Assembly:  One of the exterior side walls is lowered into place on a bead of caulk and fastened into place. The end walls are fastened into place and interior walls placed. The interior walls are pre-assembled, with paneling on only one side so the inside is accessible to electrical. As fast as the interior walls are placed the pre-made cabinets, counters, etc. are put in place, wall mirrors hung etc. Finally the 2nd exterior wall is lowered and fastened into place.

Ceilings:  Along with floors and walls, ceilings has been busy laying panels out on a jig and setting pre-assembled trusses in place. Trusses are nailed to perimeter 2 x 4's and held in place by wood strips at the centerline and at a couple of other places. The point where the bottom of the truss rests on top of the ceiling panel is sprayed with a quick setting foam adhesive. The ceiling is sized to go from outside edge to outside edge of the house so the edge of the panel rests on the wall.   The ceiling if it is to be textured, is then picked up and moved to a spray/paint area where someone can walk around under it and apply the appropriate coating(s). Finally it is moved to an area where the holes for electrical outlets, ceiling fans etc. are cut and the electrical boxes installed.

Electrical and Assembly:  As soon as the walls are placed electrical can beginning pulling the lines that were dropped in place by floors. Holes are drilled through the bottom of the wall and the floor material and metal sleeves hammered into place. The wire that was coiled in the belly is pulled through these sleeves and up into the walls of the home. The main panel box is installed and breakers etc. wired into place. A router is used to cut notches into all the exterior wall studs and wire for the wall outlets is stapled in these notches. Sometimes, depending on the siding that will be applied, the wire is covered with shields to prevent a nail from being driven through it when siding is applied. At the same time the plumbing people are installing showers and tubs and the cabinet and mirror people are fastening their things in place. Additionally, the ceiling is lowered onto the home and fastened in place with metal straps. Electrical also runs wire from ceiling outlets, fans, bathroom vents etc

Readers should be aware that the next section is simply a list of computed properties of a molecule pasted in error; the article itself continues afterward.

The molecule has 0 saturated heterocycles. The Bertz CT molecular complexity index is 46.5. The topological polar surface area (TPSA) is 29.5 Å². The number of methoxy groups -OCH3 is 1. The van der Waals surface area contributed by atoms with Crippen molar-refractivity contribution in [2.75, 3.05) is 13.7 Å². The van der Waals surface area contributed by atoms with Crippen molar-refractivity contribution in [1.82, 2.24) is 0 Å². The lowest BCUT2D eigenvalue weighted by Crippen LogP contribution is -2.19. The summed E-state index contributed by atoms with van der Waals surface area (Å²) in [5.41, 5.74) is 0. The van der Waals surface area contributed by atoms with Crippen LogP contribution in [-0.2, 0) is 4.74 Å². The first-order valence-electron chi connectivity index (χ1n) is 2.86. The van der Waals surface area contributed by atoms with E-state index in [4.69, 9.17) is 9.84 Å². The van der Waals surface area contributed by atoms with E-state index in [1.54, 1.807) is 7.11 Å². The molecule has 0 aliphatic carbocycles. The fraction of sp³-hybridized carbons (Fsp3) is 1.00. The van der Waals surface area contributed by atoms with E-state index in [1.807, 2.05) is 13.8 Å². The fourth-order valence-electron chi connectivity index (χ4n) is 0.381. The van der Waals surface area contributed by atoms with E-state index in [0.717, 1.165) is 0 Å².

Roofing:  A layer of rockwool insulation is blown in on top of the ceiling. Then, if the house is getting a shingle roof, plywood or OSB decking is is nailed over the trusses. The decking is covered with tar paper and shingled. If this is to be a metal roof, there is no decking and a large roll of metal is unrolled over the house. It is fastened at on end and then stretched from the other. When stretched, the second end is fastened down and then the sides are folded over, caulked and stapled.

Siding:  While the roof is being done, others are fastening siding. This may be hardboard, metal or vinyl.

Trimout:  Carpet is installed, windows are caulked, interior doors are hung etc.

Testing:  The home is hooked up to power, water and gas and everything gets tested. Inspectors are looking for water leaks, dripping faucets, improperly connected light switches etc.

Transport:  Much care and organization goes into a safe, smooth, and cushioned transport in protecting the home. 

Setup:  The factory is responsible for the home itself, the dealer is responsible for making sure the home was ordered properly and any optional features are installed properly, the setup company is responsible for setting and leveling the home, and hooking up the water, gas and electricity. If air-conditioning is needed that is probably done by another company.

Pamela Shilling Thompson
Pamela Shilling Thompson
Broker/Owner